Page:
Steve Nubie has been writing professionally for 38 years. He is a Chef and has traveled across Asia and Europe studying language, culture and cuisine. He instructs culinary classes in the Culinary School at the College of DuPage in Glen Ellyn, Illinois and has written extensively on cuisine, cooking, diet and nutrition. He is a published author of 10 books including a cookbook and continues to write on subjects related to culinary trends.

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10 Comments
  1. Reply
    Bertha April 19, 2017 at 11:40 pm

    I am gluten free bread in the bread machine but you can always taste de yeast (I hope you understand what I mean). Why oes this happen?

    • Reply
      Admin April 20, 2017 at 7:43 am

      Hi Bertha,

      Do you mean you use a gluten-free recipe, but can still taste yeast in your bread?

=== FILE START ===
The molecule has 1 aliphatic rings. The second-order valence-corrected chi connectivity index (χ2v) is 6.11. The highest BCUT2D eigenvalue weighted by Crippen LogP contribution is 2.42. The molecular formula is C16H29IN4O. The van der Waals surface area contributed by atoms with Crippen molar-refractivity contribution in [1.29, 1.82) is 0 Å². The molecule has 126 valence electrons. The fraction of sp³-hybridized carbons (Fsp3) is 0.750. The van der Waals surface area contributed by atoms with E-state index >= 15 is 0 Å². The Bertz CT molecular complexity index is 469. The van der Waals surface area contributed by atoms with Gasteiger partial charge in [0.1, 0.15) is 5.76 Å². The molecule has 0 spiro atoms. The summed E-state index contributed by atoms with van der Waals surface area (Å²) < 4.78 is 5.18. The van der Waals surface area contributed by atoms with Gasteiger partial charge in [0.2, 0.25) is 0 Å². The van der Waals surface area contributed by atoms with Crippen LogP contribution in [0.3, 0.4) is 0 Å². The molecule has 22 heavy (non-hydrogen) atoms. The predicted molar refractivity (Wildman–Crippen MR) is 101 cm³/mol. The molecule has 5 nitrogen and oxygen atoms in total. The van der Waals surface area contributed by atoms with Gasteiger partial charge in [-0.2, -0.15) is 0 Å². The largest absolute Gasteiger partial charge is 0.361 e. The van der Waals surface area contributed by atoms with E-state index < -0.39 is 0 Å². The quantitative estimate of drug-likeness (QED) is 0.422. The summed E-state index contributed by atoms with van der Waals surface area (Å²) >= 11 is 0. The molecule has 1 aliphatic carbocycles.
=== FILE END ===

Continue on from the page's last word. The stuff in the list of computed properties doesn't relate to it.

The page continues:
2. Reply
    illi February 5, 2017 at 6:04 pm

    Respectfully, you could have googled it… Here is the link. I believe that it is a complete flour replacement for wheat flour with sorgum in the ingredients. Just don’t know how to use it and never used it before. Any experience in the use of this gluten free flour? If so, how did you use the flour.

    http://www.bobsredmill.com/gluten-free-1-to-1-baking-flour.html

    • Reply
      Admin February 7, 2017 at 8:32 pm

      Hi, Bobsredmill is a great resource.
      I haven’t used this flour, but if you simply replace the flour in the recipes with the 1:1 flour, using the same portions, it should be fine.
      Let me know if you have any difficulties. 🙂

  3. Reply
    illi February 4, 2017 at 6:18 pm

    I am using 1:1 flour that is gluten free. How can I incorporate it into the gluten free bread recipe?

    • Reply
      Admin February 5, 2017 at 4:47 pm

      Hi,

      I’m not sure what 1:1 flour is. Maybe try to provide some more details of what are are trying to do 🙂

  4. Reply
    Loubna December 15, 2016 at 4:27 pm

    I want to make bread loaf in the machine with maize flour only. What’s the recipe pls?